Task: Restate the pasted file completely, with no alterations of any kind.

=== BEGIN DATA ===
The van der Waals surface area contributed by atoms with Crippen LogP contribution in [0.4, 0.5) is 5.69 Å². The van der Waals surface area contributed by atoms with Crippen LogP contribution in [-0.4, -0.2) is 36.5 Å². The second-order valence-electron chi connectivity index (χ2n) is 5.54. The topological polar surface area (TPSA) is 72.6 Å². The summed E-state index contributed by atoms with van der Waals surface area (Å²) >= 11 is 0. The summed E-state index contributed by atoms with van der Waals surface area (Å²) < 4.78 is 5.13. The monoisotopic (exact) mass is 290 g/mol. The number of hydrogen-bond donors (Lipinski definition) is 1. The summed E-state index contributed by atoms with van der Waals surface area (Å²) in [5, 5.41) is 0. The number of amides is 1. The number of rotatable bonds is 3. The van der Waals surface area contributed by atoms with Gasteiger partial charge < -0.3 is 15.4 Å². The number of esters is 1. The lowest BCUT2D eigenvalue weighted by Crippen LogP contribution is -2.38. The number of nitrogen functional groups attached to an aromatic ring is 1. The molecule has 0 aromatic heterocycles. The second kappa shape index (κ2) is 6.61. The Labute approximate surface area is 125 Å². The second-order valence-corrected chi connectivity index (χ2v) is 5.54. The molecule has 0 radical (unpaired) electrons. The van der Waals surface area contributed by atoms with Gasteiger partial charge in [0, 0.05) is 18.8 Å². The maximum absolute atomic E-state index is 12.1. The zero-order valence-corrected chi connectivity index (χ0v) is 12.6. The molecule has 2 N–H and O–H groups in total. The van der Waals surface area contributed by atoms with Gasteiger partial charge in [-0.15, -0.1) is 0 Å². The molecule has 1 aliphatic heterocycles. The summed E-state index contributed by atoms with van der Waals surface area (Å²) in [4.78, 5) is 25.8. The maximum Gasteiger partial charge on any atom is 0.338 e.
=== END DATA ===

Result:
The van der Waals surface area contributed by atoms with Crippen LogP contribution in [0.4, 0.5) is 5.69 Å². The van der Waals surface area contributed by atoms with Crippen LogP contribution in [-0.4, -0.2) is 36.5 Å². The second-order valence-electron chi connectivity index (χ2n) is 5.54. The topological polar surface area (TPSA) is 72.6 Å². The summed E-state index contributed by atoms with van der Waals surface area (Å²) >= 11 is 0. The summed E-state index contributed by atoms with van der Waals surface area (Å²) < 4.78 is 5.13. The monoisotopic (exact) mass is 290 g/mol. The number of hydrogen-bond donors (Lipinski definition) is 1. The summed E-state index contributed by atoms with van der Waals surface area (Å²) in [5, 5.41) is 0. The number of amides is 1. The number of rotatable bonds is 3. The van der Waals surface area contributed by atoms with Gasteiger partial charge < -0.3 is 15.4 Å². The number of esters is 1. The lowest BCUT2D eigenvalue weighted by Crippen LogP contribution is -2.38. The number of nitrogen functional groups attached to an aromatic ring is 1. The molecule has 0 aromatic heterocycles. The second kappa shape index (κ2) is 6.61. The Labute approximate surface area is 125 Å². The second-order valence-corrected chi connectivity index (χ2v) is 5.54. The molecule has 0 radical (unpaired) electrons. The van der Waals surface area contributed by atoms with Gasteiger partial charge in [0, 0.05) is 18.8 Å². The maximum absolute atomic E-state index is 12.1. The zero-order valence-corrected chi connectivity index (χ0v) is 12.6. The molecule has 2 N–H and O–H groups in total. The van der Waals surface area contributed by atoms with Gasteiger partial charge in [-0.15, -0.1) is 0 Å². The molecule has 1 aliphatic heterocycles. The summed E-state index contributed by atoms with van der Waals surface area (Å²) in [4.78, 5) is 25.8. The maximum Gasteiger partial charge on any atom is 0.338 e.